India details wafer fab subsidy scheme favoring 28nm
The Indian government has approved a stepped incentive plan to encourage the building of wafer fabs to address different technology nodes. However, another objection was that the scheme is skewed towards 28nm nodes and away from operations that could make chips at 65nm and above.
The incentive scheme is part of the detail revealed by the Indian government as it approved and launched a US$10 billion incentive scheme intended to prompt inward investment into semiconductors, displays and electronic design over the next six years (see Report: India plans $10 billion semiconductor subsidy).
The highest levels of wafer fab incentive scheme are set at up to 70 percent support for fabs capable of making 28nm technology or below and would reduce for 45nm to 28nm and reduce again for 65nm to 45nm.
The government support would be set at 50 percent for 28nm and below, then 40 percent at 45nm to 28nm and 30 percent at 65nm to 45nm, while the hosting Indian state could offer additional top-up incentives. Several states have already announced 10 to 15 percent subsidies on capital expenditure.
Under the scheme at least ten semiconductor manufacturers are expected to set up factories in India in the next two to three years, according to Indian Information and Technology Minister, Ashwini Vaishnaw being quoted in a Bloomberg report.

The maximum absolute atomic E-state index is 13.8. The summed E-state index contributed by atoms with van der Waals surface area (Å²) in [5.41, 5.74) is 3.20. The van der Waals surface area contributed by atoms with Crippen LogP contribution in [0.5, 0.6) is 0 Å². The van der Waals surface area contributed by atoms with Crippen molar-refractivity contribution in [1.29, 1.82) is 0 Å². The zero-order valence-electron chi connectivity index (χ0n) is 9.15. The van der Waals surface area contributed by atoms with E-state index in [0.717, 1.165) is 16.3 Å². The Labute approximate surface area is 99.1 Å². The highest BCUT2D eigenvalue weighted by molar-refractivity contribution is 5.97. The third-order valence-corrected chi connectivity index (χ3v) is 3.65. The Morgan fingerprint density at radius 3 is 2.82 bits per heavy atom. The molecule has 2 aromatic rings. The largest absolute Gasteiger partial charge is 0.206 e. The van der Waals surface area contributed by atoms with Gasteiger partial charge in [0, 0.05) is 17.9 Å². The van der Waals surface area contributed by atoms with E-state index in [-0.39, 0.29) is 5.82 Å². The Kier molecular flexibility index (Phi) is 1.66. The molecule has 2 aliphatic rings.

However, it is understood that in return for financial support the Indian government is requiring an equity stake in the company building the wafer fab. Some observers have pointed out that this dilutes the value of the subsidy and reduces the attractiveness of the scheme, compared with what may be on offer elsewhere in the world.
Companies with an interest in applying to join the scheme will have 45 days from January 1, 2022 to do so.
The Indian government has tried to encourage the building of wafer fabs multiple times in the past but the schemes have failed, sometimes after achieving outline agreement, due to slow bureaucratic deliberations and an inability to push through land acquisition and planning approvals.
Israel’s Tower Semiconductor is a technology partner in a consortium floated by Abu Dhabi-based Next Orbit Ventures, which pitched to build a $3 billion analog 65nm wafer fab in Dholera, in Gujarat. The association between Tower and New Orbit Ventures dates back to 2017 but the team has been unable to follow through with its plans (see Indian analog wafer fab plan stuck in neutral).
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